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Other decisions in the days of Taney almost succeeded in placing the ban of uncertainty upon all judicial interpretation of the Constitution.

In the case of Craig against the State of Missouri,* an act of that Státe establishing loan offices and authorizing the issue of certificates of stock, receivable in discharge of taxes or debts due to the State, was declared repugnant to that clause of the Constitution which prohibits the States from emitting bills of credit. Although called certificates of stock, they were held by the court to be the kind of circulating paper

which a State was forbidden to issue. But when Kentucky (Briscoe vs. Bank of the State of Kentucky) issued paper from its bank, established “in the name and behalf of the Commonwealth of Kentucky,” Chief Justice Taney and the majority of the court held that the States were only prohibited from emitting such paper as was denominated bills of credit before and at the time of the adoption of the Constitution. That same Kentucky case had been argued before Chief Justice Marshall, and he and a majority of the court were of opinion that the act was unconstitutional and void. Marshall would prohibit the States from uttering any paper in the nature of bills of credit; Taney would permit them to issue almost any kind of paper, so it was not called a bill of credit. Marshall prohibited the thing, Taney the name.

The Charles River Bridge held its franchises under the Massachusetts Legislature. It held that, as a * 4 Peters, 411.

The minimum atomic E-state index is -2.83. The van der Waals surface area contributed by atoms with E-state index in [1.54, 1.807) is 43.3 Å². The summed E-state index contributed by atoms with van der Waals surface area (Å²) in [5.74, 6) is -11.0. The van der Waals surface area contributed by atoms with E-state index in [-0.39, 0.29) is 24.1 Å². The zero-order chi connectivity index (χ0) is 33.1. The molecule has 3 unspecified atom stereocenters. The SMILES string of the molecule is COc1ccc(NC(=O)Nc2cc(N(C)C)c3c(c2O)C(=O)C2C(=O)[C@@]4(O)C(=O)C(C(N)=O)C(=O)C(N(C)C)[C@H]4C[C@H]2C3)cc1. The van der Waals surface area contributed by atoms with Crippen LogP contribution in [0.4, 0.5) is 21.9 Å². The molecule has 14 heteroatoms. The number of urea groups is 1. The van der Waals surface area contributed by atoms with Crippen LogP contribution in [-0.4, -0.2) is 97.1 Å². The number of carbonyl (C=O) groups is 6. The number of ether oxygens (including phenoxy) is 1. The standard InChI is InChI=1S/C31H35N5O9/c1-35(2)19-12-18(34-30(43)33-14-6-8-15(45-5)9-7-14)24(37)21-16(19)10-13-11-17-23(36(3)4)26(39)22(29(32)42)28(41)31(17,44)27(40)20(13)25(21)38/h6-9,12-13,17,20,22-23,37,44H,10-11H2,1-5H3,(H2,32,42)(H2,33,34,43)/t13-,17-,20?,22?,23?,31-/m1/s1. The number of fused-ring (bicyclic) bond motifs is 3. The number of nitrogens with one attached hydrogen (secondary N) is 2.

corporation, it had in perpetuity the exclusive right to erect and maintain a bridge over the Charles river, and receive tolls, and that the act of the Legislature of Massachusetts which authorized the erection of the Warren bridge-a free bridge over the same riverimpaired the implied contract contained in the charter of the Charles River Bridge, not to authorize another such structure. Did the charter of this new bridge impair this implied contract ?

Chief Justice Taney held that there was no such implied contract, that public grants must be construed strictly, and that nothing passes from the States by implication, that what they do not give away they reserve to themselves, and therefore the charter of the Warren bridge was constitutional, since no contract had been impaired by granting it.

The decisions of the Supreme Court in the cases that came before it a few years after the death of Marshall, created alarm in the minds of such eminent ** men as Story and Kent, lest the Judiciary would permit the supremacy of the national government to succumb to the subordinate power of the States and the Constitution itself to become a mere dead letter.

Before the death of Chief Justice Taney, in October, 1864, he perceived that the tribunal in which he presided had become the weakest branch of the government, and that in attempting to resist the tide of popular opinion on the question of slavery, it had become almost impotent even in its appropriate sphere. The present importance of that high tribunal is due to its ability, impartiality and the reverence of the American people for its highest oracle of the law.

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